The past isn't what it used to be. Especially in paleoanthropology, a discipline constantly adapting to new fossil finds and, lately, improved DNA testing. Things change this fast: Chip Walter's engaging new book, Last Ape Standing (Walker and Company), is based largely on research released just since publication of his 2007 book about human evolution, Thumbs, Toes and Tears.
If your knowledge of how humans developed was gleaned any earlier than that, Last Ape Standing holds some surprises. For one, the number of known human species is up to 27 — not just early humans like australopithecus afarensis (including the famous "Lucy") and homo heidelbergensis, and later beings like Neanderthals, but several discovered while Walter was researching this book. "Clearly, there were all kinds of humans all over the planet," says Walter in an interview. Meanwhile, species once regarded as our direct ancestors, such as homo habilis, are now considered dead branches on the family tree.
What's more, scientists say, after our species arose 200,000 years ago, we actually shared the Earth with several other human species; some of them even mated with us. And that interbreeding happened largely during the past 50,000 years or so, after homo sapiens survived a catastrophic event that reduced their numbers to as few as 2,000 individuals in Africa.
Walter, of Squirrel Hill, is a documentary filmmaker, former CNN bureau chief and veteran science writer who runs the entertaining, anthropology-themed website allthingshuman.net. The more he learned about other human species — all of them clever, some with brains bigger than ours — the more he wondered, "What made us a success?"
"Success," of course, is conditional: Did homo erectus, who lasted more than 1.5 million years, "fail"? After all, if we manage to survive another hard-to-imagine 5,000 years, in anthropological terms it will barely extend our tenure.
Still, we outlasted Neanderthals, whose number and range once far exceeded ours. We've also outlived such recent discoveries as the Denisovans of Siberia, the diminutive "hobbits" (homo floresiensis) of Indonesia, and China's Red Deer Cave People.
The likely reason, Walter learned by combing through hundreds of scientific papers, has a certain irony. Some 2 million years ago, climate change shrank the African rainforest, and to survive on the growing savannah, some primates evolved to walk upright. Physiologically, that required narrower hips, which meant a narrower birth canal. But brains were getting bigger, too.
To compensate, we effectively evolved for premature birth. "If we were to be born as mature as a baby gorilla is, we would have to be in the womb 20 months," Walter says. "That would clearly be unacceptable to your mother." Instead, "[w]e're these fetal apes. We can't hold our heads up, we can't see very well, we need to be fed." The upside: "The vast majority of our brain development ... takes place outside the womb."
Childhood for homo sapiens was even longer than those of other humans. That made possible more experiential learning, and therefore more cultural development: fire, better tools — even the social structures required to protect helpless human infants. The survival challenge of "premature" birth spurred our greatest assets.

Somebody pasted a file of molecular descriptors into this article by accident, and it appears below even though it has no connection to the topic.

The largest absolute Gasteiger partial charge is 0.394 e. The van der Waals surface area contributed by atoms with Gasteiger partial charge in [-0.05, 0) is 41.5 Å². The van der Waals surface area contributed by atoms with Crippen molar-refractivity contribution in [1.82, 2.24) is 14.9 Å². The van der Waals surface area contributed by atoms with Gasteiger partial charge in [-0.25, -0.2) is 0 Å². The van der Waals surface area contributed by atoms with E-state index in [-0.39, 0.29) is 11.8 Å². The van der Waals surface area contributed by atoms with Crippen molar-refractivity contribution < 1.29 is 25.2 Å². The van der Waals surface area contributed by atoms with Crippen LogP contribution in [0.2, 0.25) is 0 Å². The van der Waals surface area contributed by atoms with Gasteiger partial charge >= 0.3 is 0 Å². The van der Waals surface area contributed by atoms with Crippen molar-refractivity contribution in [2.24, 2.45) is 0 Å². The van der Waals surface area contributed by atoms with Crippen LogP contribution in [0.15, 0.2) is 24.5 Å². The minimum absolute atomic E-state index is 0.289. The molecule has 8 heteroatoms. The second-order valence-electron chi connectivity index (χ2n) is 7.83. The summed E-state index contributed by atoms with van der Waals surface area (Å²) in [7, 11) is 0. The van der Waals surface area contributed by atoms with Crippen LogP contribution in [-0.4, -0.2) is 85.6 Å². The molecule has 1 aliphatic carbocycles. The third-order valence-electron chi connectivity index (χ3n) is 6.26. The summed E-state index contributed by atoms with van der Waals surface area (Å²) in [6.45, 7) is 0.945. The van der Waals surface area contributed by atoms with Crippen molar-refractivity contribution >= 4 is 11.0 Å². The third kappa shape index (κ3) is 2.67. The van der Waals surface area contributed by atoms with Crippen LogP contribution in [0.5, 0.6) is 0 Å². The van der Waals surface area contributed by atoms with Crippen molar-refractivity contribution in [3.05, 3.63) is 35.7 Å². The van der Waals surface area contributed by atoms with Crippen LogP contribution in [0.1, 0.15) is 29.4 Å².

Homo sapiens, geneticists say, nearly went extinct about 75,000 years ago, following a volcanic eruption or other catastrophe. But we survived, and rapidly spread into Europe, Asia and beyond. It's fun to speculate, as Walter does in Last Ape, on how encounters between the different human species we met there went. But Walter says that the idea that homo sapiens simply wiped out Neanderthals and other human species is misguided.
"It's really just that the world was really tough, and was hammering on all of them," he says. "And we, just by the luck of genetics and evolution, developed these tools largely because of our long childhood that made us better at adapting. We became the creature that could adapt the landscape to us, rather than a creature that had to adapt to the landscape."
But before outliving certain other species, we hooked up. In 2010, Germany's Max Planck Society announced that DNA evidence suggests that Neanderthals and homo sapiens interbred — and that most non-Africans today have a little Neanderthal in them. "That blew everybody's mind," says Walter. "That's where some of our red hair and freckles come from."
Last Ape Standing also cites DNA evidence suggesting homo sapiens bred with homo erectus — perhaps as recently as 25,000 years ago, or 50,000 years after erectus was thought to have gone extinct.
Like Thumbs, Toes and Tears, Last Ape concludes by asking where human evolution is bound. With technology accelerating, says Walter, "We've created this planet we're becoming aliens in. ... How do we adapt?"
"We're going to morph into some other creature, but I'm not sure we'll even be aware of it when it happens," he says. "I don't think a Neanderthal was necessarily aware that it was going to happen when they switched over from being homo heidelbergensis. ... But at some moment, enough changes that you are a new species."
This time, he speculates, nanotechnology and genetic engineering will allow us to control that evolution: "It's going to be a wild ride."